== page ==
MTA’s Broad Surveillance Camera Expansion Did Little To Reduce Crime

Last year the MTA significantly increased the number of surveillance cameras in the subway system, installing 784 new cameras, three times as many as in 2019. This came amid an uptick in crime even with record low ridership, bringing the total number of cameras to more than 8,000. 

Despite increased surveillance, however, the drop in subway crime in 2020 was not commensurate with the drop in ridership. Major felonies, overall, were only down about 30 percent in 2020 compared to 2019. And some major crimes actually increased. Burglaries, for example, went from 7 in 2019 to 23 last year.

Ridership decreased by more than 80 percent from March to June, but felony crimes only dropped by a few percentage points and robberies increased during that time, compared to the previous year.  The number of rapes and murders, while still uncommon in the subway system, more than doubled, with six murders in 2020 compared to three in 2019, and there were seven rapes reported in 2020, compared to three in 2019. This includes a brazen daytime rape, in which the suspect was filmed by a commuter and later arrested. 

Crime experts say security cameras can serve as a deterrent (some criminals are unlikely to commit crimes if they believe they’re being watched), but mostly the cameras are a tool to identify suspects. 

“Government camera systems that record lawful activity always pose a risk of abuse, particularly when they are huge systems like the MTA one,” Christopher Dunn, legal director at the New York Civil Liberties Union wrote in a statement. “Any such system must limit access to the system and delete recordings promptly. Law-enforcement agencies should never have access to video recordings unless investigating a specific crime. And there should be clear bans against the use of biometric surveillance such as face recognition.”

New York City Transit Interim President Sarah Feinberg acknowledged at a board meeting this month that the MTA doesn’t usually speak openly about its surveillance camera program. But she wanted to highlight the number of new cameras installed last year and their purpose.

“These are not cameras that are necessarily feeding information real-time, these are cameras that we can then go back to if an incident occurs in the system, if the incident occurs in the path of that camera we can go back, take a look at that camera and share in the information with the NYPD and with MTA police,” Feinberg said.  “The fact that we’ve been able to ramp up our use of this technology over the last year has led to a significant number of occasions when we’ve been able to share information, footage and images with the police which has led to an arrest of someone who’s committed a significant crime in the system.”

In some cases the cameras made a difference, like the subway shoving in the Lexington Avenue/59th Street station, in which police located a suspect quickly. Police say surveillance footage also helped identify a suspect in a Bronx stabbing last March. Still, despite the prevalence of cameras, it took nine months until a suspect was arrested in the fatal arson case that killed a motorman last March.

The MTA said about half the cameras, or 4,500, are monitored in real time, which is still a high number. The feeds, according to a NY1 report, are monitored by both the police and MTA security officials. In 2019, the NYCLU raised concerns about the NYPD using some security camera live feeds to scan stations for homeless people.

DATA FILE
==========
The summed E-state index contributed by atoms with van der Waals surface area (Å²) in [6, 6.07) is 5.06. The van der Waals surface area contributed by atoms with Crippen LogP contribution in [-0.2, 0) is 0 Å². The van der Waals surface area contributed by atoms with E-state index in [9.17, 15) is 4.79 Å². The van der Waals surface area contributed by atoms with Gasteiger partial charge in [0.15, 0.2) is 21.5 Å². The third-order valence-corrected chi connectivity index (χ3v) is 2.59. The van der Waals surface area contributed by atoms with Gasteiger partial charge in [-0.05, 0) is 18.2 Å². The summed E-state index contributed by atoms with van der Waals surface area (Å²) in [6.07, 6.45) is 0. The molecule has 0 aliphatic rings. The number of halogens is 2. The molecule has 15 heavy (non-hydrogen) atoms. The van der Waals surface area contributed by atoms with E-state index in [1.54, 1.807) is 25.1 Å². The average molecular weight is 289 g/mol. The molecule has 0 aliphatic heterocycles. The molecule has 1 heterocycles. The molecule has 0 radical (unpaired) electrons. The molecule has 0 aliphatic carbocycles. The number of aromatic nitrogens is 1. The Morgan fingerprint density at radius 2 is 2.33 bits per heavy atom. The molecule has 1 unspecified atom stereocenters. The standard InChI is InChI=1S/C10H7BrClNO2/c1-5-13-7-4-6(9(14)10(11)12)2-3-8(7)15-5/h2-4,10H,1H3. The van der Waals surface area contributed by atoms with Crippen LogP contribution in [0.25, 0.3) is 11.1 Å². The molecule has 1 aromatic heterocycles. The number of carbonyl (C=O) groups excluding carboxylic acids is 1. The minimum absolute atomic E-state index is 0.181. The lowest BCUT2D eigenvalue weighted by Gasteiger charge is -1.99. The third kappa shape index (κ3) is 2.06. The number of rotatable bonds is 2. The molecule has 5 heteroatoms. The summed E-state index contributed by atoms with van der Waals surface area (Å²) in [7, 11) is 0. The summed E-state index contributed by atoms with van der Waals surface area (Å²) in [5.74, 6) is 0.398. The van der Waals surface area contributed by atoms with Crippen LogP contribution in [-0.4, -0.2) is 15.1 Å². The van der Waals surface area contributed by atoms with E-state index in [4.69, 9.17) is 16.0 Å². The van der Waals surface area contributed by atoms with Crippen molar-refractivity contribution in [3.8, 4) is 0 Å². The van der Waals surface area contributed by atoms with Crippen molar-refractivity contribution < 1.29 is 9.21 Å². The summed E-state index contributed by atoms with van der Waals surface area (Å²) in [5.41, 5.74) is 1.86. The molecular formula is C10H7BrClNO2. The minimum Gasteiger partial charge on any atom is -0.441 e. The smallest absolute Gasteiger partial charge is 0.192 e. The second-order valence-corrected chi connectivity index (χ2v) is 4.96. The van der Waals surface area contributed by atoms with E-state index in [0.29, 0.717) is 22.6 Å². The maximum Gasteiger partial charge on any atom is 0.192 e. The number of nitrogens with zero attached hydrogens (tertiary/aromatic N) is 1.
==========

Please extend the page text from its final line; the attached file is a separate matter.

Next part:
Asked about the tripling of the MTA’s security cameras, NYCLU spokesperson or some other privacy/civil liberties advocate said…

Experts agree the footage is more useful for identifying suspects after a crime has been committed.

“Cameras, unfortunately are not that much of a deterrent, particularly not to people who may be mentally incapaciated,” Dorothy Moses Schulz, professor emeritus at John Jay College and a retired captain of the Metro-North Commuter Railroad Police, told Gothamist/WNYC. “So the cameras are good for catching people later, not so good at catching people in the act unless they’re being monitored.” 

Some of the most gruesome crimes in the system recently, such as the fatal subway slashings in February allegedly by a mentally ill homeless man, still sent hundreds of officers on a manhunt for a couple of days. The NYPD deployed what the police commissioner called “a small army of detectives and investigators working this all night, throughout New York City” before locating the suspect.

After the arrest, NYPD Deputy Chief Brian McGee told reporters that police identified the suspect by his clothes. He was wearing the same clothes they saw him wearing on surveillance video.

After the subway stabbing spree in February, the MTA asked the NYPD to add 1,000 officers to the system. The department agreed to 500. And Feinberg, who got the MTA to agree to spend over $260 million to hire 500 more MTA police in 2019 — before the plan was put on hold during the pandemic — still maintains more officers are needed to patrol the subways.

“We need a stronger unformed presence in the system,” Feinberg said Tuesday, speaking to the Citizens Budget Commission. “I would like to see a uniformed presence in every station, frankly on every platform. We’re at a critical moment where people have to come back into the system and they have to feel like they’re safe.”

“There’s no doubt that the use of video technology in our subways has played a key role in investigating criminal cases,” NYPD Chief of Transit Kathleen O’Reilly wrote in a statement. “There are countless examples of how video footage has helped identify suspects – including from witness and bystander cell phone cameras. We are confident that continuing to add more cameras throughout the system will aid this effort, and we look forward to one day seeing cameras in every subway station.”

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